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What you need to know about COVID-19: August 12, 2020
I had a difficult childhood. I was hyperactive, and didn’t like school; I was a class clown. In Grade 3, I was diagnosed with attention deficit hyperactivity disorder (ADHD), and was given Ritalin pills. I felt like a zombie, although I was able to pay better attention in class, and my marks got better. I still hated school, and stopped the pills when I was in high school. I barely graduated, and got into drugs. With the help of my wife, I finally stopped using drugs, and now I'm doing quite well with a good-paying job. It wasn’t an easy journey. Now, I see the same problem in our eight-year-old son. His teacher told us that he distracts his classmates. When we try to teach him at home during the pandemic, it is almost impossible. We feel that he likely has ADHD like me; we are terrified of the idea of giving him medicine. Are medications safer nowadays for children with ADHD?
Yes, medications for ADHD are a lot safer for children and adults with this condition. Understanding and treatment of ADHD have improved in the last few decades. When you were young, the most common medications were short-acting Ritalin and Dexedrine pills. There are Ritalin SR (slow release) pills and Dexedrine capsules that work slightly longer, but not much better.
Research in 1990s by the Institute of Mental Health in the United States showed that ADHD children given carefully adjusted short-acting Ritalin pills two to three times a day had improved attention, learning and interaction with family and peers. However, very few families could maintain multiple doses of Ritalin for a long time.
As a result, researchers looked at ways to produce long-acting medications, which not only improve compliance, but also reduce the ups and downs of medication levels in the body. As a result, we now have medications that can be taken mostly once a day, usually in the morning, and can last well into the evening.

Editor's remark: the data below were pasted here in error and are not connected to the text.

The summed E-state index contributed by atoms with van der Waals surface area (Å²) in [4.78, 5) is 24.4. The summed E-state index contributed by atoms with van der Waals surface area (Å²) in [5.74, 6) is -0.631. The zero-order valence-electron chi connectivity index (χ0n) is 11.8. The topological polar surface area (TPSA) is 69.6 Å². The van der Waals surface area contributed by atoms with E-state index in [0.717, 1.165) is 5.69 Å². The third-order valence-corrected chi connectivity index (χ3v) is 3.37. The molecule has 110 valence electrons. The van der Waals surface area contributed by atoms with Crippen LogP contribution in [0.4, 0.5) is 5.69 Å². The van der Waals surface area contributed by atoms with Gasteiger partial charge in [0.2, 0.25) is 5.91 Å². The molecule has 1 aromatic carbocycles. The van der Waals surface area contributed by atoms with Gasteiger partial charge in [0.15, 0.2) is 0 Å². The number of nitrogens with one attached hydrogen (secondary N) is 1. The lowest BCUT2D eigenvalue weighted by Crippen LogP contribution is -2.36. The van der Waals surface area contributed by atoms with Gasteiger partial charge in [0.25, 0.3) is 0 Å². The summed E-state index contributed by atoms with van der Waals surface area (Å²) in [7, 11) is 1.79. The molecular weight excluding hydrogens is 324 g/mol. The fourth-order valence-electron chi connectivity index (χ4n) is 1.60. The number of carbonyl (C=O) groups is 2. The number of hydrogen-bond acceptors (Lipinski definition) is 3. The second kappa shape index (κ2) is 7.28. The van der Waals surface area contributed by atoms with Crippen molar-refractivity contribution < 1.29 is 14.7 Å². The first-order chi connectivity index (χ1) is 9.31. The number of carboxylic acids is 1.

For Ritalin-based medicine, we have Biphentin and Concerta that work during school hours and early evenings, so that students can complete their homework. More recently, Foquest capsules can work for 12-14 hours, useful for university students and adults to sustain attention even longer.
For Dexedrine-based medicine, there is Adderall XR that works until early evening, and Vyvanse that can work even longer. With careful adjustment, these medications can provide great benefit, and may not affect sleep.
The important thing is to find a medicine that fits the person. ADHD medications not only improve a person’s ability to pay attention and reduce distraction on important tasks, they can improve organization and motivation to do things that may be tedious or boring.
Side effects are often mild. Appetite can be reduced during lunch time, but will return later in the afternoon. Some may lose a bit of weight, but they continue to grow. It is very rare that we have to stop medicine for this reason.
If a child has more significant side-effects from Ritalin-based medicine, the doctor can try Dexedrine-based medicine, and vice versa. The important thing is to find a medicine that works best for the child. In my many years of work with children and adults, there were very few times that we couldn’t find one that works well. Sometimes it takes a few changes of medications. The key is to start with a low dose of medicine so that the brain can adjust, and then increase gradually.
Researchers have also discovered non-stimulant medications that can be added to Ritalin- or Dexedrine-based medications, to help them work better and longer. These include Strattera, Intuniv XR and Wellbutrin XL or SR.
Managing children and adults with ADHD takes time and patience. It is most important to optimize treatment: if the medicine causes significant side-effect, it is likely not the right fit. Try another medicine at a low dose to see whether it is a better fit, and then adjust the dose carefully. This takes co-operation between parents (or patients) and their doctors. It is not just about paying attention, it is to help the child succeed in school, get along with family at home, and with peers.
Dr. David Wong is a retired paediatrician in Summerside and recipient of 2012 Distinguished Community Paediatrician Award of Canadian Paediatric Society. His columns will appear in the Guardian on the last Tuesday of every month. You can see a collection of his previous columns at www.askdrwong.ca. If you have a question for Dr Wong, please mail it to Prince County Hospital, 65 Roy Boates Ave, Summerside, PE C1N2A9.
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